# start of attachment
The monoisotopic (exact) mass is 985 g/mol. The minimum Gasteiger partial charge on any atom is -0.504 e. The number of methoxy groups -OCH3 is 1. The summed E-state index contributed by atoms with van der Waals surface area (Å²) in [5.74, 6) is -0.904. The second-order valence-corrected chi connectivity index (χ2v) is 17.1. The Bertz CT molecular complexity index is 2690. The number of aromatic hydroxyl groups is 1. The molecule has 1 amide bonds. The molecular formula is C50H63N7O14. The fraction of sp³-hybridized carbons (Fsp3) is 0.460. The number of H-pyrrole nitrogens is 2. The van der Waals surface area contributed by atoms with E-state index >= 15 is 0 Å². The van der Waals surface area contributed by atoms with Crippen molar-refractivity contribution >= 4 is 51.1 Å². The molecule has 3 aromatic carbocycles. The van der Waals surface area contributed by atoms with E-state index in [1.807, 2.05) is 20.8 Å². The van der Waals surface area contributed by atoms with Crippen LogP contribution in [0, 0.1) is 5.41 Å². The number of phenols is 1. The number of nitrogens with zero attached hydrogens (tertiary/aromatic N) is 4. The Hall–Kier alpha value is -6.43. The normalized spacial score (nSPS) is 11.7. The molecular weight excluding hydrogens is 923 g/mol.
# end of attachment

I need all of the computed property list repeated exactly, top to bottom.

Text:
The monoisotopic (exact) mass is 985 g/mol. The minimum Gasteiger partial charge on any atom is -0.504 e. The number of methoxy groups -OCH3 is 1. The summed E-state index contributed by atoms with van der Waals surface area (Å²) in [5.74, 6) is -0.904. The second-order valence-corrected chi connectivity index (χ2v) is 17.1. The Bertz CT molecular complexity index is 2690. The number of aromatic hydroxyl groups is 1. The molecule has 1 amide bonds. The molecular formula is C50H63N7O14. The fraction of sp³-hybridized carbons (Fsp3) is 0.460. The number of H-pyrrole nitrogens is 2. The van der Waals surface area contributed by atoms with E-state index >= 15 is 0 Å². The van der Waals surface area contributed by atoms with Crippen molar-refractivity contribution >= 4 is 51.1 Å². The molecule has 3 aromatic carbocycles. The van der Waals surface area contributed by atoms with E-state index in [1.807, 2.05) is 20.8 Å². The van der Waals surface area contributed by atoms with Crippen LogP contribution in [0, 0.1) is 5.41 Å². The number of phenols is 1. The number of nitrogens with zero attached hydrogens (tertiary/aromatic N) is 4. The Hall–Kier alpha value is -6.43. The normalized spacial score (nSPS) is 11.7. The molecular weight excluding hydrogens is 923 g/mol.